More about hero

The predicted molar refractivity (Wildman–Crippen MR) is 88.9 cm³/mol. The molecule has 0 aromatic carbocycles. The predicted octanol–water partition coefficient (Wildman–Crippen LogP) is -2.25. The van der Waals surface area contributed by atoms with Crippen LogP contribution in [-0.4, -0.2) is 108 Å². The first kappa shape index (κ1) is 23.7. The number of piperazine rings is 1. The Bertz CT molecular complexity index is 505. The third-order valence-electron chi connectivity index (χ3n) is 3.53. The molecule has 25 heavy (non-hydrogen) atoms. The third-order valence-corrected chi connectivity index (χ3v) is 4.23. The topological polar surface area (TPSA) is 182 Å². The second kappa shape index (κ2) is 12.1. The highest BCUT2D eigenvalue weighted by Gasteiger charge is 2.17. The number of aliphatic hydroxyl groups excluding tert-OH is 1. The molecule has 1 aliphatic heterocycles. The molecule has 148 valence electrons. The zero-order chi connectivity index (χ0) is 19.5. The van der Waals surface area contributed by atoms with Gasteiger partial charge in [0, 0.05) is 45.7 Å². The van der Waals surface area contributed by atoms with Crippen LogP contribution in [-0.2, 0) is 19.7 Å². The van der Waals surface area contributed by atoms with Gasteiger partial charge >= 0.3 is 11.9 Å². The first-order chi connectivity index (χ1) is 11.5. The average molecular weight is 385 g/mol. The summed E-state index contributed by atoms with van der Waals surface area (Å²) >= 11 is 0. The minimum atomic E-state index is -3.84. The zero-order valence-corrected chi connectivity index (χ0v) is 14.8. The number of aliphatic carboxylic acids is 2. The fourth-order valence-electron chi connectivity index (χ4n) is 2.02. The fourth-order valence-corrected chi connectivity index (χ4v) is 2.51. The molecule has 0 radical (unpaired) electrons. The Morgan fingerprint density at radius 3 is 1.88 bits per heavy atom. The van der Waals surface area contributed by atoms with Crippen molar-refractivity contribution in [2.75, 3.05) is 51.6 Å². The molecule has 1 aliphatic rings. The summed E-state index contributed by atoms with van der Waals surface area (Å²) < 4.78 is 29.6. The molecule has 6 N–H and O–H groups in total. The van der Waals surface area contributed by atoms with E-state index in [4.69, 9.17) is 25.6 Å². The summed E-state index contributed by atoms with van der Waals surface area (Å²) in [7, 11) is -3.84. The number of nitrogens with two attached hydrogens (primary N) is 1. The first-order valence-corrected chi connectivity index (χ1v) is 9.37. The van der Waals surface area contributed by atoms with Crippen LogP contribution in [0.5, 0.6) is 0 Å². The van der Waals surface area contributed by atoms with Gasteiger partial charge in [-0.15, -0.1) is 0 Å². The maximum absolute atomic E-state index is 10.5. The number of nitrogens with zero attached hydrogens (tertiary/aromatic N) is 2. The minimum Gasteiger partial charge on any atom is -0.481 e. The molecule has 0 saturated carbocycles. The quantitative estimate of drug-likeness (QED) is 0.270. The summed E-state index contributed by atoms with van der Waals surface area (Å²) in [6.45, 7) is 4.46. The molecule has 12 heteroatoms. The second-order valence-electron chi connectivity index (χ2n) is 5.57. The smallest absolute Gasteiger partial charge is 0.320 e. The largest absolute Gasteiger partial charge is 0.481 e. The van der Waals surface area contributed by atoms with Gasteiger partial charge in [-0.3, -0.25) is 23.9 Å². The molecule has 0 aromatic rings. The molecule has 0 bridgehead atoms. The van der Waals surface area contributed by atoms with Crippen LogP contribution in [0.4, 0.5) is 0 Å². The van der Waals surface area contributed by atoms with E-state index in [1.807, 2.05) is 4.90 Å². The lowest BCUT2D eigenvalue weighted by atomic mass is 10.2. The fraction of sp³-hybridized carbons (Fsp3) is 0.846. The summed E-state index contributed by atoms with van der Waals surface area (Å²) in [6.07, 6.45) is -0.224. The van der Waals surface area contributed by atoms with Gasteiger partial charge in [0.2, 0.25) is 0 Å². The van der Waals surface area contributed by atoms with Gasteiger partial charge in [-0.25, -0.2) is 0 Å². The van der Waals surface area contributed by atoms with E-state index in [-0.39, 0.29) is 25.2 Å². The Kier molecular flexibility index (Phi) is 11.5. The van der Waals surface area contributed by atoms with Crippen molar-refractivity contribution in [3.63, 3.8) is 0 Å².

The English singular noun hero is formed from the plural heroes, which comes from Latin hērōes, the plural of hērōs “(mythical) hero.” Hērōs comes from Greek hḗrōs (plural hḗrōes) “hero,” a very ancient word that meant many things to the Greeks. A compound noun trisērohei, literally “Thrice Hero,” possibly the name of a deity “Clan Ancestor (?),” appears on a Linear B tablet from Pylos, dating to the 13th century b.c. In the Iliad, hḗrōs means “warrior,” and often little more than “man,” and not a semidivine being. In later Greek, hḗrōs was a semidivine being with his own cult, usually local, the only exception being Hercules (Heracles). (Greek Hērākléēs, also spelled Hērāklês, means “Glory of Hera.” Hḗrā is the Greek feminine form of hḗrōs; she is a daughter of Cronus and sister and wife of Zeus. Her name occurs next to the name of Zeus on the same Mycenaean Greek text, which makes likely the assumption that Hera was already honored as the consort of Zeus.) Unfortunately, hḗrōs and its derivative noun Hḗrā, like 60 percent of Greek vocabulary, have no satisfactory etymology. The various etymologies proposed suffer from various degrees of improbability. Hero entered English in the 16th century.